7.Only after every reasonably feasible efficiency has been put in place, and the riding (and taxpaying) public has been convinced that the T has changed, can there be new revenue for expansion of the system, for purchase of new trains and buses, and for wage raises for employees who meet stated performance objectives..

The above reforms should help give Boston an MBTA that works for those whom it is supposed to serve.

And now, a caution : by no means should T reform be an arena for union-busting, any more than it should be a call for union stubbornness. It does the Carmen no favor to pit themselves against everybody else in the State, nor does it do the economy of the State any good to call for an end to the Carmen’s wage protections. The Carmen do a difficult job as it is, and they will be called upon to do a job still more burdensome. They should be rewarded financially for doing that job, if they do do it; not punished or demonized. Breaking the union is not a goal of the Governor. It certainly is not on the Speaker’s task sheet. Those who advocate it — and I see them commenting all the time in social media — need to back off and rethink what they are about. Likewise union intransigence — and I see this, too, in social media — will not stand either. The public isn’t having it.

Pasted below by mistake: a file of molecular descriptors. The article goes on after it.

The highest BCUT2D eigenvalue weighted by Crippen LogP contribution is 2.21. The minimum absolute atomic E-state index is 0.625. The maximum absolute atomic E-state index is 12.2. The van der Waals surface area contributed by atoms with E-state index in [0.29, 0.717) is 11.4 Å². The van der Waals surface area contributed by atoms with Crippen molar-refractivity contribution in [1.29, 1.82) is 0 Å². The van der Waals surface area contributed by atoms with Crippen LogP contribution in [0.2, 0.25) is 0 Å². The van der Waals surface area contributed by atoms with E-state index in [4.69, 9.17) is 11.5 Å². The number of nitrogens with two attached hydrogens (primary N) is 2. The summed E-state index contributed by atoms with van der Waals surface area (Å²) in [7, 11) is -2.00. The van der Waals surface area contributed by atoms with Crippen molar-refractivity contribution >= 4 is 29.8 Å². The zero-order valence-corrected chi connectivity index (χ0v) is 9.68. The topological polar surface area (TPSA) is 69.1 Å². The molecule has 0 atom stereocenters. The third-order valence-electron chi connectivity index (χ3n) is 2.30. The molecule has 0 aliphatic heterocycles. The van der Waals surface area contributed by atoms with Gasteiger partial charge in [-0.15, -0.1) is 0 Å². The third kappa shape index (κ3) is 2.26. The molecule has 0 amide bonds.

Extremism has become almost the norm in today’s internet-real time political discourse. I reject it. The legislature has rejected it. The budget and T reforms it has agreed to have not aced the challenge, but they are have enabled us to get there. That is good enough for me, and it should be good enough for you.

—- Mike Freedberg / Here and Sphere